The last possibility is outside the box: Maybe they’ll launch a campaign of meta-ads about how Democrats are going to rig the vote. To listen to Trump lately, most notably in his tweet about delaying the election, you would think he’s resigned to defeat and has moved on to grasping for ways to spin it or to stop the election from happening at all. If he had his way, the campaign might follow his lead and start focusing in ads on the “cheating” that’s about to be perpetrated to deny him a second term. Here he was today raising the possibility of China and Russia forging mail-in ballots, which is bizarre even for him. Why would countries with teams of professional hackers resort to manufacturing hard evidence which can be scrutinized and debunked as counterfeit when they could focus on trying to hack the computerized vote totals instead?

The top U.S. intelligence official on election security gave a closed-door briefing to the House today and was asked about foreign enemies forging ballots. Nope, not worried about it, he said. So why is Trump worried? Probably because he’s begun trying to pre-spin a loss and knows that raising doubts about the integrity of ballots now sets him up to claim later that he was cheated. Coincidentally or not, it also primes the pump for Russian and Chinese propaganda mischief. They don’t have to lift a finger to try to change the actual vote totals in November. All they have to do is plant false evidence online that ballots were tampered with to encourage the belief that only foreign chicanery can explain his defeat:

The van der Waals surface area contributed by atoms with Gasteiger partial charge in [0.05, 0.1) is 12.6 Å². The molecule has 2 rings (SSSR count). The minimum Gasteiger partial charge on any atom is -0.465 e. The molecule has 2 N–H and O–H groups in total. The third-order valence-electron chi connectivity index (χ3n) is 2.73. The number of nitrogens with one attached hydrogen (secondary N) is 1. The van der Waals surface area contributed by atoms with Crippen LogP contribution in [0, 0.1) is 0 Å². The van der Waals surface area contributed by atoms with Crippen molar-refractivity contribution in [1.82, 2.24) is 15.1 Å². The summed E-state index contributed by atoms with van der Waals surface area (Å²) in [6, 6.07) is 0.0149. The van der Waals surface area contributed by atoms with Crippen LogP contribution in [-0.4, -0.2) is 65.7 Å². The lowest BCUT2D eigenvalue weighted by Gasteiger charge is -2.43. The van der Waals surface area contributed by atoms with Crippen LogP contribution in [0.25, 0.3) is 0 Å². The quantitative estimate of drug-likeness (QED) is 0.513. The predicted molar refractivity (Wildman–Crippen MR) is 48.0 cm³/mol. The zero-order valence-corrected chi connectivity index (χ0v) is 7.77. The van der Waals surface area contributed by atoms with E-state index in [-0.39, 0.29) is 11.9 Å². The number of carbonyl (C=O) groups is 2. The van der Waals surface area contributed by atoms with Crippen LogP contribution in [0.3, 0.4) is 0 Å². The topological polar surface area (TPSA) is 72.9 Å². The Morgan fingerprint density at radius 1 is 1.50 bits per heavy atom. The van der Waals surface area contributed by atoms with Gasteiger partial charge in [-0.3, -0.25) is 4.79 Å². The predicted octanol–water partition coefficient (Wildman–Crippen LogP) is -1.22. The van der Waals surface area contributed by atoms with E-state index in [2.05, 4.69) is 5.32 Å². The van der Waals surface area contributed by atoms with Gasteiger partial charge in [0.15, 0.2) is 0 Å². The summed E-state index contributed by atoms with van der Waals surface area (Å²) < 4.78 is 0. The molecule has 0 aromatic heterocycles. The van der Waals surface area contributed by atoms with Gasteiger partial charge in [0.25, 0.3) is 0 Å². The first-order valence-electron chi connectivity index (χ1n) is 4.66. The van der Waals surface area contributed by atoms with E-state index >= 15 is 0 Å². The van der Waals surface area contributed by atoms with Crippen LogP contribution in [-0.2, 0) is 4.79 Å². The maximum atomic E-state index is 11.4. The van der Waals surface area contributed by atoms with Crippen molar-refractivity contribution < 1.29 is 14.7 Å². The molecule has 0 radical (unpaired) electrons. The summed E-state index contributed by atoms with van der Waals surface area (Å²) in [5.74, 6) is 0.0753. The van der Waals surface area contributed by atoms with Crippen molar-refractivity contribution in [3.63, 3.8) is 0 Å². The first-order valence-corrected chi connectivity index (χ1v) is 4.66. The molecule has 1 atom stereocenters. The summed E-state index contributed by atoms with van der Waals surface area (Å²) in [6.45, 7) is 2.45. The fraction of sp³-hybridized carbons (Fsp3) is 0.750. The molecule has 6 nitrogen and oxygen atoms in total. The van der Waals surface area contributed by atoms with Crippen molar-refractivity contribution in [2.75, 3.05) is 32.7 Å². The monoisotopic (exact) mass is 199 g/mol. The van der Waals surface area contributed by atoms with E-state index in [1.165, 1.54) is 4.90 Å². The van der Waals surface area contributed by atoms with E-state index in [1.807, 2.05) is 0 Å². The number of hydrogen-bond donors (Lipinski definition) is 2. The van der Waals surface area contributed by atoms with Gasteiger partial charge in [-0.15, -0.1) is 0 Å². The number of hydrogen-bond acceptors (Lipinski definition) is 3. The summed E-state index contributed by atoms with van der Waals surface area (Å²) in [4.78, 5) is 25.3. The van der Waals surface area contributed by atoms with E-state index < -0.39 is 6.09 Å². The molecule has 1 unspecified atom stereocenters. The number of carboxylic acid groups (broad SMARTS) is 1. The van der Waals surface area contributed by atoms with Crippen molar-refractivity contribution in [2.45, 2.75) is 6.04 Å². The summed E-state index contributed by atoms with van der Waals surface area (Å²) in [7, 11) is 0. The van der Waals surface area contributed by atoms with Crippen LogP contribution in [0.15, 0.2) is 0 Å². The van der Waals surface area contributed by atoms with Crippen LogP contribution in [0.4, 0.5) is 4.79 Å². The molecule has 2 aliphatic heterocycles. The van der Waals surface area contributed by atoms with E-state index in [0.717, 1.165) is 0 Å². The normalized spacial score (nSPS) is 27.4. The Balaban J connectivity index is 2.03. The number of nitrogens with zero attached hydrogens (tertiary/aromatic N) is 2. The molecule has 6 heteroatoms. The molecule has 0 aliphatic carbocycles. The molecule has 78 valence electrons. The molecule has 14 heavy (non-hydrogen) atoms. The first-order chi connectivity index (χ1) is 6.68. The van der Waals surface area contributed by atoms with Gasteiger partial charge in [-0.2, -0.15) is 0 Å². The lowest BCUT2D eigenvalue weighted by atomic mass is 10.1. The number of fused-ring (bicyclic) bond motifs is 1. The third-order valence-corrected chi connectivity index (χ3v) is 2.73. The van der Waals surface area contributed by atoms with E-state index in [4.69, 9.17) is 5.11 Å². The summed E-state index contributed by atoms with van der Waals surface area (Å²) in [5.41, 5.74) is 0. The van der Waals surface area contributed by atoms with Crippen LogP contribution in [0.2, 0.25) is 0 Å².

The President is so vocal in his distrust of voting by mail that there are concerns among intelligence and law enforcement officials that he is laying the groundwork for the exact sort of foreign disinformation campaigns they warn about.

“They can’t physically do anything about (mail-in ballots) but (they can) create social media narratives to create levels of doubt and play into the debate,” a law enforcement official said. “We are alert for the fact they may take doubts about mail-in ballots and exploit that online.”

Trump’s consigliere, Bill Barr, also raised the possibility of forged ballots recently even though he had no evidence that it’s happening and the head of DHS’s voting-security unit has been publicly skeptical of it. The upshot of Trump’s many weeks of disparaging mail-in voting is, well, this:

He’s also begun tweeting that we “Must know Election results on the night of the Election,” which is convenient for him since Democrats are likely to massively outnumber Republicans on mail-in voting this year. If day-of voting is the only trustworthy voting in Trump’s telling, that positions him up to claim on election night that he’s the “real winner” even as tens of millions of votes for Biden flow in on the ensuing days. “If Trump were really concerned that the election will be rigged, he and Republicans would be, y’know, taking steps to correct that,” tweeted Gabe Malor earlier this afternoon. “They’re not.”


With any other presidential campaign we’d say, “Of course they’re not going to waste money on ads that pre-spin an impending defeat as fraudulent. They’re trying to win! Ads like that would achieve nothing except to soothe the candidate’s ego.” But this isn’t any other presidential campaign. The candidate’s ego is a top priority, so much so that the campaign has already run ads in the uniformly Democratic Washington D.C. market for the sole purpose of cheering Trump up. I don’t think they’ll waste campaign resources on “rigged!” ads right now, when there’s still a lot of campaign ball still to be played, but if we start getting deep into September and the numbers continue to look grim, I can imagine them switching to a “burn it all down” messaging effort to delegitimize a likely Biden victory. It would be horrendous, designed to make the country more embittered and ungovernable, but it would also make Trump feel good. And that’s what’s important.

Here’s what the Lincoln Project is up to lately. They must be raking it in to be cranking out six-minute ads.

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David Strom 6:00 PM | May 21, 2024